10 Questions that Promote Work Culture Civility

Ericka, a regional director, recently contacted me for training on how to create a respectful work culture. She took a promotion from manager to director six months ago and inherited a team culture of infighting, bullying, and intimidation. Not a happy bunch.

“The previous director played favorites and tolerated insensitive comments targeting new employees, I won’t tolerate it,” she said.

In last month’s blog, we addressed four stages of incivility from the book Trust Your Canary: Every Leader’s Guide to Taming Workplace Incivility by Sharone Bar-David. The stages outline how organizational health deteriorates the longer it tolerates uncivil behaviors such as condescension, exclusion, bullying, and harassment.

Today, we’ll address what you can do to stop the spread of incivility in your organization in ways other than needed policies and protocols. Instead this blog will help you draw people to positive behaviors, rather than focus on negative behaviors. This is NOT to say that unacceptable behaviors go unaddressed, rather it’s how they are addressed. 

The goal is a positive work environment

Erika’s ultimate goal is to create a positive work environment where people feel free to share ideas without fear of ridicule, sarcasm, or condescending comments. She said most of her employees enjoy their jobs, but a handful of employees infect the culture with uncivil behaviors and create tension. On a 10-point scale, with 10 being the kind of culture that brings out the best in employees, she rated the current culture as a three. She said she didn’t rate it lower because recent hires are positive, bring fresh ideas, and try to make the most of a difficult situation. When asked how employees will behave when uncivility is gone she said, “communication will be polite and courteous, conflict will be addressed in a respectful manner, and I will no longer receive complaints about employee’s behavior.”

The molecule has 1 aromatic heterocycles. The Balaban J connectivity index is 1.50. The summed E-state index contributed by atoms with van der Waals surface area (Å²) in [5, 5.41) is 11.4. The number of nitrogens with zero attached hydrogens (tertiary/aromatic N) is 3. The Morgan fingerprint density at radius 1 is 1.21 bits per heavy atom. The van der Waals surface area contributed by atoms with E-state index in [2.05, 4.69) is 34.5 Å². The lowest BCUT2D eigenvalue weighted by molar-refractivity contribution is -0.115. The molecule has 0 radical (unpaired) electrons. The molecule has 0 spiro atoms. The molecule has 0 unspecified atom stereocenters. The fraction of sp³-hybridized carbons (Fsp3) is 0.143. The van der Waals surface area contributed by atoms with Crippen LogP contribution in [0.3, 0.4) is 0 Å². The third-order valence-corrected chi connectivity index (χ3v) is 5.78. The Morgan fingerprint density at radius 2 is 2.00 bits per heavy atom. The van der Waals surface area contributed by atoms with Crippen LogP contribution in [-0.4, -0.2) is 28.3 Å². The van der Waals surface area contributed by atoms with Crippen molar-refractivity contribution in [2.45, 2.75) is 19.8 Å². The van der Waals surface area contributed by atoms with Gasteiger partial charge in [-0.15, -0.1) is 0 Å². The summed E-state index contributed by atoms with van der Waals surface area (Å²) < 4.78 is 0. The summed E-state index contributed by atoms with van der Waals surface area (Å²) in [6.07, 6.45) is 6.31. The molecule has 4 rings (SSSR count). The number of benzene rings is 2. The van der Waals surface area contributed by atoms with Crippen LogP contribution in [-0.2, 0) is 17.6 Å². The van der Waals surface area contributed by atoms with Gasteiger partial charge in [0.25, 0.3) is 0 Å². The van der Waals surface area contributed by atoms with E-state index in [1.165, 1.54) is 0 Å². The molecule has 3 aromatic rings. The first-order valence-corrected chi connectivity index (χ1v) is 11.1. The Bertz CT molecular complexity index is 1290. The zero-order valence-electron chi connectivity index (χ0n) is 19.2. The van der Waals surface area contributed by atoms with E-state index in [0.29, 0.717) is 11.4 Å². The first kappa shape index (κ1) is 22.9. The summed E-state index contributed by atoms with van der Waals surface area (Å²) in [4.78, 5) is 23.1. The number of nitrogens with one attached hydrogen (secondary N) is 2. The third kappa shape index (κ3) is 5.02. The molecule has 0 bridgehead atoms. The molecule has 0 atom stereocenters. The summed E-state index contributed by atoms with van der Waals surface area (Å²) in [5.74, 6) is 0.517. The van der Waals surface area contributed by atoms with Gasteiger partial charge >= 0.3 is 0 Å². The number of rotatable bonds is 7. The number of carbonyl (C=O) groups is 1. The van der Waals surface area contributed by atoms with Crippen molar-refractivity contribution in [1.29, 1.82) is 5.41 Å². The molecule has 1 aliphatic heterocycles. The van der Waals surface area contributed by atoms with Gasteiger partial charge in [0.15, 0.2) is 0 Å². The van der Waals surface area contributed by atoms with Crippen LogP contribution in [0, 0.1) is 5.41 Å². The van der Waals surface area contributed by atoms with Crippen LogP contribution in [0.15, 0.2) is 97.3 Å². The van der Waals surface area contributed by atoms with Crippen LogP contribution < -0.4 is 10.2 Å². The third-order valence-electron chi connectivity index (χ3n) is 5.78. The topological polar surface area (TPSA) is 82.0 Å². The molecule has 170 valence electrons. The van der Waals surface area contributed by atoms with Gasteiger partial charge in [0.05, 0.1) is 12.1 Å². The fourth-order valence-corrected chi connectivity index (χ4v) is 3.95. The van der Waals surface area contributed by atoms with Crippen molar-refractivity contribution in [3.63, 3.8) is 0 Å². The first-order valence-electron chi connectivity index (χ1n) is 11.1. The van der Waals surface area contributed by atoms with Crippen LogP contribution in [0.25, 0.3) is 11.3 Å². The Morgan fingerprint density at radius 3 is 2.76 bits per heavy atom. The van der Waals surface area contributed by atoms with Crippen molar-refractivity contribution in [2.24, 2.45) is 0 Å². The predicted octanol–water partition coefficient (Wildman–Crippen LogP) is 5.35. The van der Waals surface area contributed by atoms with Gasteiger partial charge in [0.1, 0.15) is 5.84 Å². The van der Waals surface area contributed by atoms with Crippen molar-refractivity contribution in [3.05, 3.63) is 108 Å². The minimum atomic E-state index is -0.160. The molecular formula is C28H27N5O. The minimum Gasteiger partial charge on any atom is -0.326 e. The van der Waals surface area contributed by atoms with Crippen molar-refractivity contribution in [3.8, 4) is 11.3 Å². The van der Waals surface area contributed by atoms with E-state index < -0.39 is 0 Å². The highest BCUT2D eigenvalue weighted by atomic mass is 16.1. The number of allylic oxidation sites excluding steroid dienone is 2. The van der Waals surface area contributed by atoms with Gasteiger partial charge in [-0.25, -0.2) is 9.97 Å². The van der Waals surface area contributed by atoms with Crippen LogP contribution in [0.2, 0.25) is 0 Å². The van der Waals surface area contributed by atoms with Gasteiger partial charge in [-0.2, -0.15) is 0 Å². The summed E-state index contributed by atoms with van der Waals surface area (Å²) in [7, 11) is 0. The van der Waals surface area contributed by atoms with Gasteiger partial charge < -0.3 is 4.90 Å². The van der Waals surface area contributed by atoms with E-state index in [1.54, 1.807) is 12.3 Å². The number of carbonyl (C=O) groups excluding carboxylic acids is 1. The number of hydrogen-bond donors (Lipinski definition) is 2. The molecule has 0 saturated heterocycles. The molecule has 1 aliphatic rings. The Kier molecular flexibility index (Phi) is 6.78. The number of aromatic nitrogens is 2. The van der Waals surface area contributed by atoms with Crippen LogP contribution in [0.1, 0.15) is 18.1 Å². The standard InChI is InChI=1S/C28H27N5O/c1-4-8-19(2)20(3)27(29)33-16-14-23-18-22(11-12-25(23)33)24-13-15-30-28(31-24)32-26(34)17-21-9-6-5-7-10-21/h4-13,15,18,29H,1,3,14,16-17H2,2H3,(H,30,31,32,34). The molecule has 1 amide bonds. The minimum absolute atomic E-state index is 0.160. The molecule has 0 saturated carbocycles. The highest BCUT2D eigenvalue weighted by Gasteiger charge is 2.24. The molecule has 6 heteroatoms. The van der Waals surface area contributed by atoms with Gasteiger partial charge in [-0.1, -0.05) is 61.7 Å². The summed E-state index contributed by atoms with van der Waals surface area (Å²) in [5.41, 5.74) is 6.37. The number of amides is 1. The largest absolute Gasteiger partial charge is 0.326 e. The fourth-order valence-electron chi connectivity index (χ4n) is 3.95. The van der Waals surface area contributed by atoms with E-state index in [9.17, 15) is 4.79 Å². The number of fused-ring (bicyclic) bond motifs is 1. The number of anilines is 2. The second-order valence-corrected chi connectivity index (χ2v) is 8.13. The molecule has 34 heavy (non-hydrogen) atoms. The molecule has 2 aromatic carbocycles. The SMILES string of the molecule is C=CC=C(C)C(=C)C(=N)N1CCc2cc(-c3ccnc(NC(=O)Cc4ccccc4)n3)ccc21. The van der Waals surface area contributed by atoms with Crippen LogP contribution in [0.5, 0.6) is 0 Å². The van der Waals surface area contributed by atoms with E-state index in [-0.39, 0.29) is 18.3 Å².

What’s been tried?

Ericka said she tried to address problem behaviors when she spoke with employees and let them know she won’t allow it to continue.

“I’ve been very clear I will follow through with consequences from suspension to termination if these behaviors continue, no matter how long the employee has been with the company,” she said. Secondly, she brought in security and union representatives to speak with employees about creating a safe, respectful work environment.

Drawing people to positive behaviors

Beyond the education about what constitutes a respectful workplace, I invited Ericka to answer the following questions to dramatically improve the retention of healthy behaviors. In her answers, she identified specific ways she can intervene and adapt her current approach to reach the goal of a respectful work culture.

  1. What’s already working to promote respectful behaviors? List as many as you can.
  2. How can you, as a leader, promote more of what’s working?
  3. What are the strengths that keep your culture from dropping below a three on the scale?
  4. What is the first thing that would indicate a turnaround in your work culture?
  5. What limitations need to be taken into account to create a respectful work culture?
  6. What will you, as a leader, do differently to promote a respectful work culture?
  7. How will you create repetition of and reinforce positive behaviors?
  8. What is the most important thing to remember if employees slip back into uncivil behaviors?
  9. If you don’t protect the well-being of your work culture, what’s likely to happen?
  10. What makes you resolute to create a respectful work culture?

Create a lasting culture effect

These questions help you define a clear roadmap to construct unique and effective solutions that promote a respectful, civil work culture. My experience as both a family therapist and Corporate Culture Consultant have taught me that focus on company values and positive behaviors creates a lasting culture effect. Use the questions to map out behaviors you want to define your culture, focus on strengths, and follow through with consequences when expectations aren’t met. When you do, you will remedy the spread of incivility in your organization.

If you’re ready to turn around incivility in your work culture, let’s talk. Together we’ll develop a system and process so every employee knows expected behaviors and contributes to a civil and respectful work culture.

Bonnie Artman Fox works with committed senior leaders who want to create work cultures that bring out the best in their employees. From over 25 years in the healthcare and psychology fields, Bonnie specializes in behavior change that drives organizational health and performance. Click here to learn more or bring Bonnie to your company.

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